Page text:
India's market regulator is giving royalty restrictions a second thought
- India's market regulator decided to defer the roll out of restrictions on royalty payments
- The new norms have deferred till June 30 from April 1, 2019
- Restrictions on royalty payments were brought in to stop diversion of profits
Indian companies that pay a royalty for use of intellectual property, or for the use of a brand, were scheduled to be regulated by a set of norms. Most importantly, they would need the approval of shareholders if the royalty payment were to exceed 2% of sales starting April 1.
However, the market regulator, Securities and Exchange Board of India (SEBI), has deferred the rollout of the new regime to June 30, 2019. This will benefit companies like car maker Maruti that pays an annual royalty to its Japanese parent Suzuki, and Hindustan Unilever that pays a similar fee to its British-Dutch parent.
"In view of the representations received on the subject and with a view to analysing them, the board decided to defer the implementation of this provision for three months i.e. till June 30, 2019," a SEBI press release on March 27 said. Companies had lobbied hard with the government to stop the new norms, a report said last year.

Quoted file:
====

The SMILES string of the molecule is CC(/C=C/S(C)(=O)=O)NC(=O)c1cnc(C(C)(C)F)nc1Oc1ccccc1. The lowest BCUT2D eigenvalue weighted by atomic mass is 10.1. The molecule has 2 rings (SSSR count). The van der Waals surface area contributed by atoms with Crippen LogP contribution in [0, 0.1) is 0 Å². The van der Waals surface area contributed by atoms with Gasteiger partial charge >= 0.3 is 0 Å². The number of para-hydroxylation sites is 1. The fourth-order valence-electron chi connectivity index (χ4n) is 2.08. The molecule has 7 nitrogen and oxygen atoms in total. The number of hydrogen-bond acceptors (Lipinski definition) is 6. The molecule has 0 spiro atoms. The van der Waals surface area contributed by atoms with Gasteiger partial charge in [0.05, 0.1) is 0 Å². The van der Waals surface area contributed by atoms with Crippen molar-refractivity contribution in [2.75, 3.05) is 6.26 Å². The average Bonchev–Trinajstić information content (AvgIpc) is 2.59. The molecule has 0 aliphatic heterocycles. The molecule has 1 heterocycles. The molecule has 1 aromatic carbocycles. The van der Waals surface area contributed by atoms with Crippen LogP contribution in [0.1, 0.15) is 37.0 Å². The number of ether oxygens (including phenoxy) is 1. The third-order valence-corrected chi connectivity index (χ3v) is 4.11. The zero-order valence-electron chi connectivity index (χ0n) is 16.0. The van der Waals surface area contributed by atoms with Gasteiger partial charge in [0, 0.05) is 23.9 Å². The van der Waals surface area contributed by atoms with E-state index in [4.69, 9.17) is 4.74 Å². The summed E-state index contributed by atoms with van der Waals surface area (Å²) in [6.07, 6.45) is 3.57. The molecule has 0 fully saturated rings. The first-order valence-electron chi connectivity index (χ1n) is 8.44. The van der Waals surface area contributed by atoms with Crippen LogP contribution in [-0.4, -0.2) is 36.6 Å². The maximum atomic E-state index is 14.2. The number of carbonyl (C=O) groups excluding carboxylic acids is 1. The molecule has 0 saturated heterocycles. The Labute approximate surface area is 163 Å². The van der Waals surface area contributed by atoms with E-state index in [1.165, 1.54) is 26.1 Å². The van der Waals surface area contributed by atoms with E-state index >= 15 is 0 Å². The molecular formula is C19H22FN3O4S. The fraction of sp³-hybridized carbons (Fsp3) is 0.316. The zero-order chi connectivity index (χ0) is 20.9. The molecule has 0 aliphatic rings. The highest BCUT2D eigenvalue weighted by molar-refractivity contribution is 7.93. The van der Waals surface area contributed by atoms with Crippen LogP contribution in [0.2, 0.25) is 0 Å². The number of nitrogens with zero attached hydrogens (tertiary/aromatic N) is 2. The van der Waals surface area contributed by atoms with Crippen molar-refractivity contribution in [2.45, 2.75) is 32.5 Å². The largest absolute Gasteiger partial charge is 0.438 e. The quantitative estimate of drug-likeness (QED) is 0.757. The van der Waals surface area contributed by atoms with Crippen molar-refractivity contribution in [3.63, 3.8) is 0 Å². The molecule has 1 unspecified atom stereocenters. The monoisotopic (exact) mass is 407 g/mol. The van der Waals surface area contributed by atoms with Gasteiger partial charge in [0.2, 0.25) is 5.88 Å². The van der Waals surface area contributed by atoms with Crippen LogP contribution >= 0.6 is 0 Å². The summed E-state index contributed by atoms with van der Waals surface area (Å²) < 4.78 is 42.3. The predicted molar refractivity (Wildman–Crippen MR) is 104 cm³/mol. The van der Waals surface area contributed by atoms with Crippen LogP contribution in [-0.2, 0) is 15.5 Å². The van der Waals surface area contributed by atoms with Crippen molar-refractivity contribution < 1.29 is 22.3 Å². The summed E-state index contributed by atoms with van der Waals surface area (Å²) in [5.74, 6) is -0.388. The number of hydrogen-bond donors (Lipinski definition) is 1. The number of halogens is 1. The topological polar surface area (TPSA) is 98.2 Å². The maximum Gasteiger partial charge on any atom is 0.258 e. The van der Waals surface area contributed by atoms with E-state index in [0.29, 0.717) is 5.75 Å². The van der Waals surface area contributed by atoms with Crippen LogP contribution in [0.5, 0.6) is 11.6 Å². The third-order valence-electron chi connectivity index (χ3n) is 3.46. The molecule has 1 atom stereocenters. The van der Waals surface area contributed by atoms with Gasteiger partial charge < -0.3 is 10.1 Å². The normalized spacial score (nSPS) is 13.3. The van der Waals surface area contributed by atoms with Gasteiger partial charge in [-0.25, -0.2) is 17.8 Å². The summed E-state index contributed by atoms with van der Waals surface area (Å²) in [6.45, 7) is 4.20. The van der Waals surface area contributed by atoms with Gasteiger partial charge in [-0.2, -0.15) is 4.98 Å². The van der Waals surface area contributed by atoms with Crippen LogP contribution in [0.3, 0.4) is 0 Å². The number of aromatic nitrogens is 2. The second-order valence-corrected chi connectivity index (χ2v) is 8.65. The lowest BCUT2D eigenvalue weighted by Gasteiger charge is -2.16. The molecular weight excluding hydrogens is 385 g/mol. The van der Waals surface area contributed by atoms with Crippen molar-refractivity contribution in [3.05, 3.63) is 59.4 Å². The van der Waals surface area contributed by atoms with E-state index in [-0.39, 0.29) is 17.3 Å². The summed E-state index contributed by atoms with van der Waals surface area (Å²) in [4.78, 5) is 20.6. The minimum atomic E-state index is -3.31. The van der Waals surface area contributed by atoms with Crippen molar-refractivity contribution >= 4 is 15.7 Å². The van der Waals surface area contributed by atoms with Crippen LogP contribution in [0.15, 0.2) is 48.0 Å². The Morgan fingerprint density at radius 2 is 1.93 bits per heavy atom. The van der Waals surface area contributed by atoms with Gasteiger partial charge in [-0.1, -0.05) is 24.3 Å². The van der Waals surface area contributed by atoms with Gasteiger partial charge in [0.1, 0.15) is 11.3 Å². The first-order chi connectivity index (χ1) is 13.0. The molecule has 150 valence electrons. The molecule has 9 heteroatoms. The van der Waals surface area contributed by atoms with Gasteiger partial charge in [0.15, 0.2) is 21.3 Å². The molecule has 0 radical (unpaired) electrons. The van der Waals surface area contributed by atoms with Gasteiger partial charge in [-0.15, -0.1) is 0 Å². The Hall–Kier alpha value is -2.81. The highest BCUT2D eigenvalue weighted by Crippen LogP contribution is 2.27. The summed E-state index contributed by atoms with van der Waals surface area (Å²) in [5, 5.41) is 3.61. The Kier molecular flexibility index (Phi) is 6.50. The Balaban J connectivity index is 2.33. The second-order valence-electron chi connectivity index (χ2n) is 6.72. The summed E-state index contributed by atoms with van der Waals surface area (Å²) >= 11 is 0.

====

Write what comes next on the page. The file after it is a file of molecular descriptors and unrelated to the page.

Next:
The most of royalty paid by Indian companies come from the automobiles, information technology, electronics and consumption sectors.
In February this year, the promoters of Jubilant Foodworks, which holds the licence for Dominos Pizza and Dunkin Donuts, decided to draw more royalty from the company's profits. While the royalty sought by Jubilant promoters was 0.25%-- much below the 2% threshold-- this royalty was meant to be paid for the use of the 'Jubilant' brand, and not Dominos, and the board even approved it.
However, after feeling the heat from shareholders, the decision was rolled back within a few hours.
The restriction on royalty payments were proposed after a study highlighted that "policy regimes on royalty payments need careful treatment in the hands of decision makers. They should not lead to diversion of technology transfer offers from India to other emerging economies that offer more liberal royalty regimes."
In other words, the new norms were expected to stop the diversion of profits away from shareholders.
Now, once again, the country's market regulator is taking time to analyse its decision to let shareholders to decide the validity of large royalty payments.
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